By photographing into the sun, the leaves become brighter and translucent with backlighting.

#3: Experiment with Different Kinds of Light

Photographing during the autumn offers a lot of opportunities for experimenting with differing kinds of lighting. The photos in this post show the range of opportunities a photographer can encounter in the fall: even lighting over a scene (minimizing highlights and shadows), bright diffused light (foggy conditions under bright sunlight), backlighting (when photographing towards the sun), and creating my own even light over small scenes. Autumn leaves will look different under each of these scenarios. For example, with a backlit scene, the leaves will look bright, vibrant, and somewhat translucent. With more even lighting, leaves will take on a more muted appearance. Thus, you can experiment with different lighting scenarios to infuse your photographs with a range of moods and possibly tell a more well-rounded story of the places you visit.

Colorado Fall Colors

A long telephoto lens helped me isolate this beautiful section of trees on a far-away hillside.

#4: Look for Opportunities to Use Your Full Range of Lenses

When photographing fall colors, you will have the opportunity to use every lens in your kit. By using a wide range of focal lengths, you will be able to photograph a more diverse range of scenes and tell a more complete story of the places you visit.

For the photos in this post, I have used focal lengths ranging from 16mm to almost 300mm (and no matter how long of a lens I have with me, I always want more reach). A wide-angle lens will help you take in an expansive scene. A macro lens will help you get close to the delicate leaves on small plants (and a lot of other interesting subjects!) and a telephoto lens will help you isolate details or photograph a far-away scene. On a typical day of photographing fall colors, I will use every lens in my backpack (my kit currently includes a full frame camera, a 16-35mm wide angle lens, a 24-105mm mid-range lens, a 100mm macro for photographing tiny autumn scenes, and a telephoto lens with a reach of up to 300mm).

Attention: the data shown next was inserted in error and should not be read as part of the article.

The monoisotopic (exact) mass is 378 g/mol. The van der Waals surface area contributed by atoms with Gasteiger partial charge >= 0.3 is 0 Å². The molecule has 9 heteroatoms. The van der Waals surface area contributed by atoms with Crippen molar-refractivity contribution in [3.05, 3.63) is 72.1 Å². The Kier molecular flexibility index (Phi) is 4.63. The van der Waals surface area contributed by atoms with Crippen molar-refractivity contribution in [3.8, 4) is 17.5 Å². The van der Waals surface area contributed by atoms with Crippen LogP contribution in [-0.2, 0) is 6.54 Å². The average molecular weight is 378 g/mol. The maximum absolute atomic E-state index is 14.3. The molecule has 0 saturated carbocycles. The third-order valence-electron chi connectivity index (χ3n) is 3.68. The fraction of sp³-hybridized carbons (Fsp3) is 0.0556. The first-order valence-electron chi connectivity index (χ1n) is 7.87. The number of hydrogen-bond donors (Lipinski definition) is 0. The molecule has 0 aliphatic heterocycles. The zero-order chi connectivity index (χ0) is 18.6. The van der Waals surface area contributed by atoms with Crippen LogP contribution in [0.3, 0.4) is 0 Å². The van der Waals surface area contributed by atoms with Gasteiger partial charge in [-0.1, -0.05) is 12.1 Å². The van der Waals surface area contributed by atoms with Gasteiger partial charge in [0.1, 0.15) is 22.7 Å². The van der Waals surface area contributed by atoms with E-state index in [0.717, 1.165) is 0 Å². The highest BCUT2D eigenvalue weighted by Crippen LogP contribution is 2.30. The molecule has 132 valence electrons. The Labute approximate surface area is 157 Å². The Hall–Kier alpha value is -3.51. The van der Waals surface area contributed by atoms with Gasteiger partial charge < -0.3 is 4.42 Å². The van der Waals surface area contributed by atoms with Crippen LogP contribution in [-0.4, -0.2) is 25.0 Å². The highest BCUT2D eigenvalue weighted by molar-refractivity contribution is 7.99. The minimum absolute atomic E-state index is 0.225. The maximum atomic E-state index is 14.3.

Delicate autumn plants, Iceland

These leaves were slightly damp when I photographed them. A circular polarizer helped remove the glare and deepen the colors.

#5: Bring Along Helpful Gear

In addition to your normal kit (camera, lenses, and a sturdy tripod), a few small pieces of gear can make a big difference when photographing fall colors. I always make sure to have these items with me for a fall colors trip:

  • Circular polarizer: A circular polarizer can help remove glare and enhance colors when photographing foliage. I always have this filter with me and use it a lot in the fall. You can rotate the filter to see how much of the effect works for your scene.
  • Remote release: Wind can be a constant companion in some fall colors locations. A remote release can help you time your exposure for lulls in the wind, thus increasing your chances of getting a sharp photograph. Compared to your camera’s self timer, a remote release gives you more precise control over timing and keeps you from having to touch the shutter release on your camera.